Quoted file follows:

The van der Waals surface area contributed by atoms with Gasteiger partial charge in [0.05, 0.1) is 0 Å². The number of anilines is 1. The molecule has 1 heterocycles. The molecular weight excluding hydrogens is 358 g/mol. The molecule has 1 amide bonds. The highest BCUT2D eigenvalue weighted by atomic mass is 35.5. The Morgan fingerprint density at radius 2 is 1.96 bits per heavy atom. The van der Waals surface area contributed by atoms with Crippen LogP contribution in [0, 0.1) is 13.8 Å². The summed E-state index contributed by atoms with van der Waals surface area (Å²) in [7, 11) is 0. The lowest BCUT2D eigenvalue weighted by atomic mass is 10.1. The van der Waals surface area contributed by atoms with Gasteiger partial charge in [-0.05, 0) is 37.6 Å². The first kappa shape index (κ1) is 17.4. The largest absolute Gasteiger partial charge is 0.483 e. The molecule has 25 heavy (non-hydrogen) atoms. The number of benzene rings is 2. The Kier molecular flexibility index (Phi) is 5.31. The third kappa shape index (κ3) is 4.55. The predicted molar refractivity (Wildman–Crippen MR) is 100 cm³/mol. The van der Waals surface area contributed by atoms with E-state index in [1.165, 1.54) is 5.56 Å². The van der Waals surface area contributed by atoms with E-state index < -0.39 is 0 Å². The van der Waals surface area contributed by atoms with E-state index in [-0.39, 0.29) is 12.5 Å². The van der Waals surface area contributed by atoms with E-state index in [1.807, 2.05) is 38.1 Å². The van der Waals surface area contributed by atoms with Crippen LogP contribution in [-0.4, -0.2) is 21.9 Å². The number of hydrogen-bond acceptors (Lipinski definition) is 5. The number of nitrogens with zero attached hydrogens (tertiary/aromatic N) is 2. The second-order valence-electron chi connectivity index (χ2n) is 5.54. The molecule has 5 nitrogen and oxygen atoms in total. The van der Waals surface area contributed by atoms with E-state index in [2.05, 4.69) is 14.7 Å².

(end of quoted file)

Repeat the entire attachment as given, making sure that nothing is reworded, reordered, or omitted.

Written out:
The van der Waals surface area contributed by atoms with Gasteiger partial charge in [0.05, 0.1) is 0 Å². The number of anilines is 1. The molecule has 1 heterocycles. The molecular weight excluding hydrogens is 358 g/mol. The molecule has 1 amide bonds. The highest BCUT2D eigenvalue weighted by atomic mass is 35.5. The Morgan fingerprint density at radius 2 is 1.96 bits per heavy atom. The van der Waals surface area contributed by atoms with Crippen LogP contribution in [0, 0.1) is 13.8 Å². The summed E-state index contributed by atoms with van der Waals surface area (Å²) in [7, 11) is 0. The lowest BCUT2D eigenvalue weighted by atomic mass is 10.1. The van der Waals surface area contributed by atoms with Gasteiger partial charge in [-0.05, 0) is 37.6 Å². The first kappa shape index (κ1) is 17.4. The largest absolute Gasteiger partial charge is 0.483 e. The molecule has 25 heavy (non-hydrogen) atoms. The number of benzene rings is 2. The Kier molecular flexibility index (Phi) is 5.31. The third kappa shape index (κ3) is 4.55. The predicted molar refractivity (Wildman–Crippen MR) is 100 cm³/mol. The van der Waals surface area contributed by atoms with E-state index in [1.165, 1.54) is 5.56 Å². The van der Waals surface area contributed by atoms with E-state index < -0.39 is 0 Å². The van der Waals surface area contributed by atoms with E-state index in [-0.39, 0.29) is 12.5 Å². The van der Waals surface area contributed by atoms with E-state index in [1.807, 2.05) is 38.1 Å². The van der Waals surface area contributed by atoms with Crippen LogP contribution in [-0.4, -0.2) is 21.9 Å². The number of hydrogen-bond acceptors (Lipinski definition) is 5. The number of nitrogens with zero attached hydrogens (tertiary/aromatic N) is 2. The second-order valence-electron chi connectivity index (χ2n) is 5.54. The molecule has 5 nitrogen and oxygen atoms in total. The van der Waals surface area contributed by atoms with E-state index in [2.05, 4.69) is 14.7 Å².